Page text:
2018 Volume 27 Issue 1 Pages 51-61
This paper highlights a new perspective of the ‘Ishikawa Project’, a monumental achievement of Japan's intellectual cooperation. The ‘Ishikawa Project’ in the late 1990s is the Vietnam-Japan joint study on the economic development policy, in which Shigeru Ishikawa headed the Japanese research team. The existing literatures explain the success, stressing an innovative ‘joint study’ approach, which was a process of knowledge creation through two-way interactions between the donor and recipient, in contrast to the traditional one-way transfer of knowledge.
While highly evaluating the achievements of the Ishikawa Project, this article raises a question: why was the approach not successful in other attempts and why is it not recognized by current Vietnamese technocrats？ To answer the question, the paper suggests and verifies a hypothesis that the ‘Ishikawa Project’ played a crucial role in the specific context of Vietnam in the middle of 1990s. In other words, the success was highly context specific.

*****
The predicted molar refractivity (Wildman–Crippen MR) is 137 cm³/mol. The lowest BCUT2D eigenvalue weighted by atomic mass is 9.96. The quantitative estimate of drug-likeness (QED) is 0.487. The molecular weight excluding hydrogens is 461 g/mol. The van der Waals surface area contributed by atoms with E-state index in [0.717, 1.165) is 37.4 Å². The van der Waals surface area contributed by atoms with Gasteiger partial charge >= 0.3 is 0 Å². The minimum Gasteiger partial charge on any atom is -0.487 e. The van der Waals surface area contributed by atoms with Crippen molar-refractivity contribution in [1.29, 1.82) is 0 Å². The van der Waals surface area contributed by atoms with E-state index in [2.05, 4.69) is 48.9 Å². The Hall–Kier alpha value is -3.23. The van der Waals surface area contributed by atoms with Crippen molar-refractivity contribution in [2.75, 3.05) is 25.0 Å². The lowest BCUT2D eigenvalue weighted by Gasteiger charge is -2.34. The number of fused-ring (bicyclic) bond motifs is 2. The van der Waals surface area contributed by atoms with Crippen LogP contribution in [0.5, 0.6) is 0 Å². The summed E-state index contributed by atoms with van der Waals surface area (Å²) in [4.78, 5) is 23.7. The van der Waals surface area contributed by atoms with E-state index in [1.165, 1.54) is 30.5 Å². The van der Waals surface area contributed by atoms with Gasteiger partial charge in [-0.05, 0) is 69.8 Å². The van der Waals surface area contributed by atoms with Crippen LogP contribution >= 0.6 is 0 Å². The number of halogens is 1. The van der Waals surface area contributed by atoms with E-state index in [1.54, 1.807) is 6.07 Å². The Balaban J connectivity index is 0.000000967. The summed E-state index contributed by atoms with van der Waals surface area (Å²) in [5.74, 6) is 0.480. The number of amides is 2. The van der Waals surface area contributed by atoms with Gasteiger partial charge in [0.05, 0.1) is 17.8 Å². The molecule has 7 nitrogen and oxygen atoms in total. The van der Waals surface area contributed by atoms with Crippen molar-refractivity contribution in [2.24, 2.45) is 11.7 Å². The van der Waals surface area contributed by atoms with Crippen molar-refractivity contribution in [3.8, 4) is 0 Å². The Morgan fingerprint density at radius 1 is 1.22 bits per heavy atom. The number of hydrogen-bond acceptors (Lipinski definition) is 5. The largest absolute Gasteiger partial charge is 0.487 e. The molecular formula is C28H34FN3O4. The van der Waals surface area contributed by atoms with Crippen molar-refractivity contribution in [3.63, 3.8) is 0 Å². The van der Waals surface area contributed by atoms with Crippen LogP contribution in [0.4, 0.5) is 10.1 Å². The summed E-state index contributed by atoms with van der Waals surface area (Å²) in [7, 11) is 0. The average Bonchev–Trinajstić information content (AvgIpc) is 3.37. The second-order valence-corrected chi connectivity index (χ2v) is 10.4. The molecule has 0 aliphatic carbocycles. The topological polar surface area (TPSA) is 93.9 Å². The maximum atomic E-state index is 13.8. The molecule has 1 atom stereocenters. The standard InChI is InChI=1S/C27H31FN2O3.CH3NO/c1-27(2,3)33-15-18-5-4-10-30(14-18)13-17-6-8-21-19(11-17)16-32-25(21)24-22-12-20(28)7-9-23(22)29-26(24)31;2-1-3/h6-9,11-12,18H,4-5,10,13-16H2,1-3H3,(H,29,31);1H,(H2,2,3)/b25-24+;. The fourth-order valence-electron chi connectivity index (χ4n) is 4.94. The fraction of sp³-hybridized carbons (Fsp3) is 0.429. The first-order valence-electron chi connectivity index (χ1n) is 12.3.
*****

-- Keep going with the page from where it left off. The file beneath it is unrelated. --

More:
In 1993, the IMF and the World Bank jointly recommended the Vietnamese leaders to tackle privatization of state enterprises as the ‘priority to the year 2000’. However, privatization was a politically sensitive issue in Vietnam particularly in those days. Although the Vietnamese leaders well recognized the importance of state enterprise reform, they chose to ‘listen to another voice’, presumably to show the World Bank and IMF “there is an alternative view”. They asked Ishikawa's opinion on the draft Five-Year Plan, and later invited him to the party politbureau. As Ishikawa did not put priority to privatization, the Vietnamese leaders found the ‘Ishikawa Project’ effective as a counterbalance acting against the powerful influence of the Washington-based institutions. To put it differently, the Project created checks and balances, being quite valuable in the international development arena, which is dominated by a single mainstream view.
The case of the ‘Ishikawa Project’ implies the chance of Japan's contribution to aid recipients acting as a counterbalance to preserve checks and balances.